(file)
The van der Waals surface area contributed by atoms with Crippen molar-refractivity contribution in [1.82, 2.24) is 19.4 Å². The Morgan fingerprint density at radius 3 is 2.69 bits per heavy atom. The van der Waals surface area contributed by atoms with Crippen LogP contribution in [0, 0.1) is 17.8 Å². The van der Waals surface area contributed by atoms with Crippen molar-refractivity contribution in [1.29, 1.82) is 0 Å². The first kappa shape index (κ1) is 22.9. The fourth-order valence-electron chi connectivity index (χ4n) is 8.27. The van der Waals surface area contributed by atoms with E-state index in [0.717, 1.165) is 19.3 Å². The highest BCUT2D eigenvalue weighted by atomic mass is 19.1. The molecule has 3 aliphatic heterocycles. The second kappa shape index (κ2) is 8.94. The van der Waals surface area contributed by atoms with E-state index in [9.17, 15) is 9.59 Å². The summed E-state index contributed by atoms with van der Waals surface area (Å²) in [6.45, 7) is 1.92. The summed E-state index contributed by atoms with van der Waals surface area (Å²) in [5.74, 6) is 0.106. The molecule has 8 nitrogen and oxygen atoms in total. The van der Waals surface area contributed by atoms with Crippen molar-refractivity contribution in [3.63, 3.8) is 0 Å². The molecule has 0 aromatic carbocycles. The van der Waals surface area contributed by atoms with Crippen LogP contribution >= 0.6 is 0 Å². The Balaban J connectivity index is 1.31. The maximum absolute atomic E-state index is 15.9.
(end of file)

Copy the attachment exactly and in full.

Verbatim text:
The van der Waals surface area contributed by atoms with Crippen molar-refractivity contribution in [1.82, 2.24) is 19.4 Å². The Morgan fingerprint density at radius 3 is 2.69 bits per heavy atom. The van der Waals surface area contributed by atoms with Crippen LogP contribution in [0, 0.1) is 17.8 Å². The van der Waals surface area contributed by atoms with Crippen molar-refractivity contribution in [1.29, 1.82) is 0 Å². The first kappa shape index (κ1) is 22.9. The fourth-order valence-electron chi connectivity index (χ4n) is 8.27. The van der Waals surface area contributed by atoms with E-state index in [0.717, 1.165) is 19.3 Å². The highest BCUT2D eigenvalue weighted by atomic mass is 19.1. The molecule has 3 aliphatic heterocycles. The second kappa shape index (κ2) is 8.94. The van der Waals surface area contributed by atoms with E-state index in [9.17, 15) is 9.59 Å². The summed E-state index contributed by atoms with van der Waals surface area (Å²) in [6.45, 7) is 1.92. The summed E-state index contributed by atoms with van der Waals surface area (Å²) in [5.74, 6) is 0.106. The molecule has 8 nitrogen and oxygen atoms in total. The van der Waals surface area contributed by atoms with Crippen molar-refractivity contribution in [3.63, 3.8) is 0 Å². The molecule has 0 aromatic carbocycles. The van der Waals surface area contributed by atoms with Crippen LogP contribution >= 0.6 is 0 Å². The Balaban J connectivity index is 1.31. The maximum absolute atomic E-state index is 15.9.